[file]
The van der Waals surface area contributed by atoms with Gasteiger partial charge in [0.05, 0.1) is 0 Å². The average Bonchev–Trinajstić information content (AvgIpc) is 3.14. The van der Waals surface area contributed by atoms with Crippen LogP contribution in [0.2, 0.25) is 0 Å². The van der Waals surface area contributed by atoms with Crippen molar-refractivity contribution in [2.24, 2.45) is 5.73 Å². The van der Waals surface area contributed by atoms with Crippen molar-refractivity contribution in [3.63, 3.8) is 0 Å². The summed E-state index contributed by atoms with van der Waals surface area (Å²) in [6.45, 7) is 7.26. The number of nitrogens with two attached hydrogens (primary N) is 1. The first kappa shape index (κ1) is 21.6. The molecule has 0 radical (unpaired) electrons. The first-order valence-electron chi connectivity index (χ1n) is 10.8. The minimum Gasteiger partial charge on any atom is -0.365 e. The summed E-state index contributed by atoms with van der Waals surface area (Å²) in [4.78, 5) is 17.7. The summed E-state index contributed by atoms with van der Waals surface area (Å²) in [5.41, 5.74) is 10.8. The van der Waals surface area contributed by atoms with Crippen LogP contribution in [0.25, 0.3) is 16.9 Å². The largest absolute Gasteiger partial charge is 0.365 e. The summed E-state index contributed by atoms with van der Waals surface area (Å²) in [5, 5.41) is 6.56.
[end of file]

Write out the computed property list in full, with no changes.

The van der Waals surface area contributed by atoms with Gasteiger partial charge in [0.05, 0.1) is 0 Å². The average Bonchev–Trinajstić information content (AvgIpc) is 3.14. The van der Waals surface area contributed by atoms with Crippen LogP contribution in [0.2, 0.25) is 0 Å². The van der Waals surface area contributed by atoms with Crippen molar-refractivity contribution in [2.24, 2.45) is 5.73 Å². The van der Waals surface area contributed by atoms with Crippen molar-refractivity contribution in [3.63, 3.8) is 0 Å². The summed E-state index contributed by atoms with van der Waals surface area (Å²) in [6.45, 7) is 7.26. The number of nitrogens with two attached hydrogens (primary N) is 1. The first kappa shape index (κ1) is 21.6. The molecule has 0 radical (unpaired) electrons. The first-order valence-electron chi connectivity index (χ1n) is 10.8. The minimum Gasteiger partial charge on any atom is -0.365 e. The summed E-state index contributed by atoms with van der Waals surface area (Å²) in [4.78, 5) is 17.7. The summed E-state index contributed by atoms with van der Waals surface area (Å²) in [5.41, 5.74) is 10.8. The van der Waals surface area contributed by atoms with Crippen LogP contribution in [0.25, 0.3) is 16.9 Å². The largest absolute Gasteiger partial charge is 0.365 e. The summed E-state index contributed by atoms with van der Waals surface area (Å²) in [5, 5.41) is 6.56.